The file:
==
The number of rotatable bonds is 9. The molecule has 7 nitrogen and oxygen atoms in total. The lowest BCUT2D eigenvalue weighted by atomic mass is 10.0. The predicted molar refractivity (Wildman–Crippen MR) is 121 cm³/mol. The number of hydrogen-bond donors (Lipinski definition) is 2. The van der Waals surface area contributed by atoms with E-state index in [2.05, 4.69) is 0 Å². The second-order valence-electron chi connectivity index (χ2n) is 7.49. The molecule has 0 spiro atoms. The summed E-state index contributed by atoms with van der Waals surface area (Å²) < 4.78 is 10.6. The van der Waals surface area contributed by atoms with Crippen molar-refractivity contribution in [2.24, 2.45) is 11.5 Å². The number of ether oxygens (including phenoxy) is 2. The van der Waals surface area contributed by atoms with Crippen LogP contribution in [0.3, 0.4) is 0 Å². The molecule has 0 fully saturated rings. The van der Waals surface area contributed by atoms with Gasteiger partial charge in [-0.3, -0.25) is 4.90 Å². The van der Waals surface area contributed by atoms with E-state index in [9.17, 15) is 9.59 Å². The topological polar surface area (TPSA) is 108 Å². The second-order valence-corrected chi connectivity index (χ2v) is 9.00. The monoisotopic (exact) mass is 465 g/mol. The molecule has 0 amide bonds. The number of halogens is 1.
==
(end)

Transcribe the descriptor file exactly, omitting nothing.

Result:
The number of rotatable bonds is 9. The molecule has 7 nitrogen and oxygen atoms in total. The lowest BCUT2D eigenvalue weighted by atomic mass is 10.0. The predicted molar refractivity (Wildman–Crippen MR) is 121 cm³/mol. The number of hydrogen-bond donors (Lipinski definition) is 2. The van der Waals surface area contributed by atoms with E-state index in [2.05, 4.69) is 0 Å². The second-order valence-electron chi connectivity index (χ2n) is 7.49. The molecule has 0 spiro atoms. The summed E-state index contributed by atoms with van der Waals surface area (Å²) < 4.78 is 10.6. The van der Waals surface area contributed by atoms with Crippen molar-refractivity contribution in [2.24, 2.45) is 11.5 Å². The number of ether oxygens (including phenoxy) is 2. The van der Waals surface area contributed by atoms with Crippen LogP contribution in [0.3, 0.4) is 0 Å². The molecule has 0 fully saturated rings. The van der Waals surface area contributed by atoms with Gasteiger partial charge in [-0.3, -0.25) is 4.90 Å². The van der Waals surface area contributed by atoms with E-state index in [9.17, 15) is 9.59 Å². The topological polar surface area (TPSA) is 108 Å². The second-order valence-corrected chi connectivity index (χ2v) is 9.00. The monoisotopic (exact) mass is 465 g/mol. The molecule has 0 amide bonds. The number of halogens is 1.